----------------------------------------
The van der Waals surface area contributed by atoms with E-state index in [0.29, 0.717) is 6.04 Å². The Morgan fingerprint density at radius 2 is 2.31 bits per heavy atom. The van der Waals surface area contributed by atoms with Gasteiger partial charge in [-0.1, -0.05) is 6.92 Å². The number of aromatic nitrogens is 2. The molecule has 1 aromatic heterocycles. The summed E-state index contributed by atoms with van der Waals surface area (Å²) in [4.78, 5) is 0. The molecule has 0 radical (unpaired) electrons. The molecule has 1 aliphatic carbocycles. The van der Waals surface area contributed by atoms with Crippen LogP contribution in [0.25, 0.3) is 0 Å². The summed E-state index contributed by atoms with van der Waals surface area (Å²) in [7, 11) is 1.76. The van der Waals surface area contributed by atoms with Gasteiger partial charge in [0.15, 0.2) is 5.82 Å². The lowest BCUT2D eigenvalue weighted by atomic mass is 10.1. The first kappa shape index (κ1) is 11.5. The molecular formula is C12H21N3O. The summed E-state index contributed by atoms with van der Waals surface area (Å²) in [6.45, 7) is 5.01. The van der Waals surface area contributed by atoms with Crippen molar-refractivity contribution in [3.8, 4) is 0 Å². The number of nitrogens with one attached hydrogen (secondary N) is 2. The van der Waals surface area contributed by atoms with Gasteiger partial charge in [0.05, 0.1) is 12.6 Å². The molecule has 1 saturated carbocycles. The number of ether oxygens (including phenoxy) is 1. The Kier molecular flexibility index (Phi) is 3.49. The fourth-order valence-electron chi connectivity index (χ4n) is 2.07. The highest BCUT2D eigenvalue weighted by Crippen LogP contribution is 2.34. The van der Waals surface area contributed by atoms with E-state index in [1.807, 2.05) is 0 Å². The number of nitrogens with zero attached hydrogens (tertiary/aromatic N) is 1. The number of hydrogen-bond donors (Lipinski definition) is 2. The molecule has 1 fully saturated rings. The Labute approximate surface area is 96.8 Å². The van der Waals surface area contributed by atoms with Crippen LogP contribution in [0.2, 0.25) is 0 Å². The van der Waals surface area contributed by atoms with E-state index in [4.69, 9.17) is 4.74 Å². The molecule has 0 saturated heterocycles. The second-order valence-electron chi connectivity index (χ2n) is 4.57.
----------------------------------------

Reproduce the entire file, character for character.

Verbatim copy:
The van der Waals surface area contributed by atoms with E-state index in [0.29, 0.717) is 6.04 Å². The Morgan fingerprint density at radius 2 is 2.31 bits per heavy atom. The van der Waals surface area contributed by atoms with Gasteiger partial charge in [-0.1, -0.05) is 6.92 Å². The number of aromatic nitrogens is 2. The molecule has 1 aromatic heterocycles. The summed E-state index contributed by atoms with van der Waals surface area (Å²) in [4.78, 5) is 0. The molecule has 0 radical (unpaired) electrons. The molecule has 1 aliphatic carbocycles. The van der Waals surface area contributed by atoms with Crippen LogP contribution in [0.25, 0.3) is 0 Å². The summed E-state index contributed by atoms with van der Waals surface area (Å²) in [7, 11) is 1.76. The van der Waals surface area contributed by atoms with Gasteiger partial charge in [0.15, 0.2) is 5.82 Å². The lowest BCUT2D eigenvalue weighted by atomic mass is 10.1. The first kappa shape index (κ1) is 11.5. The molecular formula is C12H21N3O. The summed E-state index contributed by atoms with van der Waals surface area (Å²) in [6.45, 7) is 5.01. The van der Waals surface area contributed by atoms with Crippen molar-refractivity contribution in [3.8, 4) is 0 Å². The number of nitrogens with one attached hydrogen (secondary N) is 2. The van der Waals surface area contributed by atoms with Gasteiger partial charge in [0.05, 0.1) is 12.6 Å². The molecule has 1 saturated carbocycles. The number of ether oxygens (including phenoxy) is 1. The Kier molecular flexibility index (Phi) is 3.49. The fourth-order valence-electron chi connectivity index (χ4n) is 2.07. The highest BCUT2D eigenvalue weighted by Crippen LogP contribution is 2.34. The van der Waals surface area contributed by atoms with E-state index in [1.807, 2.05) is 0 Å². The number of nitrogens with zero attached hydrogens (tertiary/aromatic N) is 1. The number of hydrogen-bond donors (Lipinski definition) is 2. The molecule has 1 fully saturated rings. The Labute approximate surface area is 96.8 Å². The van der Waals surface area contributed by atoms with Crippen LogP contribution in [0.2, 0.25) is 0 Å². The van der Waals surface area contributed by atoms with E-state index in [4.69, 9.17) is 4.74 Å². The molecule has 0 saturated heterocycles. The second-order valence-electron chi connectivity index (χ2n) is 4.57.